the man once vilified as a "narco terrorist." In the 1990s, when the 
Andean country had become one of Latin America's biggest coca 
producers, the Americans experimented with a new approach to the drug 
war in Chapare, promising the government generous development aid in 
return for its agreement to eradicate the coca plantations. The aid 
was intended to encourage the farming of alternative products, such 
as pineapples, bananas, coffee and oranges. Washington was so pleased 
with the program that it held up its alliance with La Paz as a global model.

Since then, American and European aid organizations have injected 
about $700 million in development aid into Chapare. But the 
development projects failed when it became apparent that the region's 
remoteness makes shipping pineapples and bananas too expensive, and 
that prices for the crops can't compete with coca. The drug war 
brought nothing but violence and poverty to farmers in the region, 
fueling animosity toward the gringos -- US drug enforcement and 
military experts who consult with Bolivian security forces on 
eradicating the coca plantations. Indeed, government forces even used 
torture in their campaigns against coca farmers, with dozens of the 
campesinos disappearing without a trace. This brutal treatment almost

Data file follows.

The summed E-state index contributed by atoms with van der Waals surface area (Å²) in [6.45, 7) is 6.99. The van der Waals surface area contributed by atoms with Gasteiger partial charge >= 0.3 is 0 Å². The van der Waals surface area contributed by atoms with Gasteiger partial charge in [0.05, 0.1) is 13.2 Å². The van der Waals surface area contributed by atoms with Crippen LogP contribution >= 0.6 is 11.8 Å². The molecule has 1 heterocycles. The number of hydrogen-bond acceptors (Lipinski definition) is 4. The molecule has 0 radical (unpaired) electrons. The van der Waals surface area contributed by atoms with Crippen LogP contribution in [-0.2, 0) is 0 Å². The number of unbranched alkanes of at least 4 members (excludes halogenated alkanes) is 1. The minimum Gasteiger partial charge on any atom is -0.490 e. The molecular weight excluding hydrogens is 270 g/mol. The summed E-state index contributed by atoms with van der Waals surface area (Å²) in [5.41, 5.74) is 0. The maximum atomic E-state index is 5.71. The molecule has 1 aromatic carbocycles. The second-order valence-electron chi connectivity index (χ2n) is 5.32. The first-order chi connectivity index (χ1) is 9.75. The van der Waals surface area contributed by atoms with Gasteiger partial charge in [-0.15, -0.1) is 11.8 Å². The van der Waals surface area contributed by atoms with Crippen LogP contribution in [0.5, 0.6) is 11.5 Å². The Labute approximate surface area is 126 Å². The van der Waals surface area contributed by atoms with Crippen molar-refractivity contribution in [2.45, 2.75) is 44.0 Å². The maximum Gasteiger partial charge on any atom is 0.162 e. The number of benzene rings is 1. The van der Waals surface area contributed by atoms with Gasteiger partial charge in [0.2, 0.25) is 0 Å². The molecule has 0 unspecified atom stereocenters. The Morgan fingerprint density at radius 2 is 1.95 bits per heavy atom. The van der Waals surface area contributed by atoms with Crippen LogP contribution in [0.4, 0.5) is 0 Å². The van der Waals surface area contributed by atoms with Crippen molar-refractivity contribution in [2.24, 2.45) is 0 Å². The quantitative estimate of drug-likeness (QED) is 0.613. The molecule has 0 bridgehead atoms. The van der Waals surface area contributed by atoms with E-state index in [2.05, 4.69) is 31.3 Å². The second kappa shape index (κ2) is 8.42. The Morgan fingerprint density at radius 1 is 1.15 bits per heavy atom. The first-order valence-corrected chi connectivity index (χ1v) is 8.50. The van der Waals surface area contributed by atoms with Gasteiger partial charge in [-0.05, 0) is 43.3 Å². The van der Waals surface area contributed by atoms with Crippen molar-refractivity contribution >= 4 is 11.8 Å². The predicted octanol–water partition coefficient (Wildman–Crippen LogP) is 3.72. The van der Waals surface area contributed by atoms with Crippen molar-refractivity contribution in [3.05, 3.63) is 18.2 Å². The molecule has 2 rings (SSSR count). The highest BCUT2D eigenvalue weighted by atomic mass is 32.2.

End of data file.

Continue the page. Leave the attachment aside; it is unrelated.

triggered a revolt in Chapare, where the resistance movement against 
the government was led by a cunning union organizer: Evo Morales.

Morales had hardly been inaugurated before he had himself reappointed 
chairman of the powerful umbrella organization of coca farmers, a 
conflict of interest the president apparently feels is no cause for 
concern. "I will continue to be your leader," he innocently 
announced, "so that I don't lose touch with the people." It was as if 
the president were the godfather of the poor.

Each coca farmer is allotted one cato, or about 1,600 square meters 
(a little under half an acre), to plant coca. The military no longer 
destroys excess coca shrubs, because "we ourselves make sure that no 
one exceeds the quota," explains union leader Asterio Romero. 
Experts, however, doubt that fighting a drug war on the basis of 
voluntary self-monitoring can work. Washington is already threatening 
to cut financial aid to Bolivia.

A Booming Drug Trade

Morales' predecessors were consistently unsuccessful in their 
attempts to regulate the coca trade. The government agency that 
issues shipping licenses for "legal" coca, for example, is considered 
corrupt. Only a fraction of the Chapare harvest makes it to the 
state-run coca market in Cochabamba, says development expert Oscar 
Coca, who calls Chapare a "Bermuda triangle." Police-confiscated coca 
leaves, which are supposed to be burned, are often resold to the drug mafia.

Meanwhile, the drug trade continues to boom. Since the beginning of 
the year, the drug police have discovered 339 cocaine laboratories in 
Chapare and confiscated 250 kilograms of illicit drugs. "The couriers 
hardly even resist when they're arrested," says police chief Rene 
Salazar. "They know that in most cases they'll quickly be released." 
The courts are slow in prosecuting cases, and drug smuggling is 
treated as a minor offence.

Couriers are willing to transport the coca -- by bus, bicycle or taxi 
- -- for a handful of dollars. The work is far more lucrative than 
farming fruit or coffee. Signs of the failed development policies are 
everywhere: dilapidated structures originally intended as vegetable